June Christy — From Songbird To Cool Jazz Soloist

One of the very best of the singers who successfully managed the transition from big band songbird to solo jazz vocalist was June Christy, whose first high profile job was as the replacement for a future legend. But she would go on to a long and notable career of her own, winning a lot of fans with her warm and accessible voice and style.

When young Shirley Luster moved to Chicago from her home town in downstate Illinois during the war years, it was to pursue a musical career that she’d started while still in high school. Calling herself Sharon Leslie, she did well in the big city, appearing for a while in a singing group and later finding work singing for a local orchestra.

Her big break occurred in 1945 when she heard that Stan Kenton’s vocalist — Anita O’Day, who was already building into stardom — was leaving. Shirley/Sharon got the job, changed her name once again to June Christy, and began what would be a star-making experience.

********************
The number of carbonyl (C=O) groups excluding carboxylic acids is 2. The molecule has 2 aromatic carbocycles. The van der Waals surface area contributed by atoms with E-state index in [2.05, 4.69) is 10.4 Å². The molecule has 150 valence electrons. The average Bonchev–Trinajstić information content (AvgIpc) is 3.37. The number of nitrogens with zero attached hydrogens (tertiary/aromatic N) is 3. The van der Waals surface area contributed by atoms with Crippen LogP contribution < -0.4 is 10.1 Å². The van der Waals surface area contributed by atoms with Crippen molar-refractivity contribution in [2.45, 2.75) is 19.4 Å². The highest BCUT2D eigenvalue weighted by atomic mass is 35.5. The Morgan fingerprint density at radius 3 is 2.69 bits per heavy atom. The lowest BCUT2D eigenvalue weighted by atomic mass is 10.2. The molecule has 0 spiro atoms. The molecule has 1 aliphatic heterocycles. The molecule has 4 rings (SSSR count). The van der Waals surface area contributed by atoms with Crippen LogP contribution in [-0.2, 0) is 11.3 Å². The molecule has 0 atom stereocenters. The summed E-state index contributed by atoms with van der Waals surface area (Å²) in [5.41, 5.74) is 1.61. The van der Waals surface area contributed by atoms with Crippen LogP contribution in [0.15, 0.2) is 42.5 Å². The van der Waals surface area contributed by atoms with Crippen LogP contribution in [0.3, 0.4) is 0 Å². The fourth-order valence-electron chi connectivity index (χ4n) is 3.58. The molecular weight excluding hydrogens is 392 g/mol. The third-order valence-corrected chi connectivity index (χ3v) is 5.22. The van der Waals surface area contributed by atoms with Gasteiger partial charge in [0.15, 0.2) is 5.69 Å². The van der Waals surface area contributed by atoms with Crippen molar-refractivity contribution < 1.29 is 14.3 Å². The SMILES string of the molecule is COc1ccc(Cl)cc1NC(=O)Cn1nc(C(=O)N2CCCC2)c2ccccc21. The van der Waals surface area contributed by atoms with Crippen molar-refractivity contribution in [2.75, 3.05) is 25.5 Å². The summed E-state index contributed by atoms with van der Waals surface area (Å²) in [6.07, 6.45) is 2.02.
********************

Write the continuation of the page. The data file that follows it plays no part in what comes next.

Kenton’s group was progressive and respected by pros in addition to being popular with fans, and over the next few years she would be front and center on many hits, including “How High The Moon” and “Tampico.” (Video below.) Many of her best songs featured arrangements by Pete Rugolo, who would continue to work regularly with her even in later years as she pursued a solo career.

By the 1950s, Christy was still working off and on with Kenton’s latest band but she was also beginning to make it as a jazz soloist, marked by her breakout album, Something Cool. For the next decade she continued to enjoy a career that included good record sales and successful tours, along with many appearances on TV, before slowing down in the late 1960s. In later years she would still make appearances from time to time, and in the 1970s even made it back into the recording studio before finally retiring for good. She died in 1990.

June Christy – “Midnight Sun”


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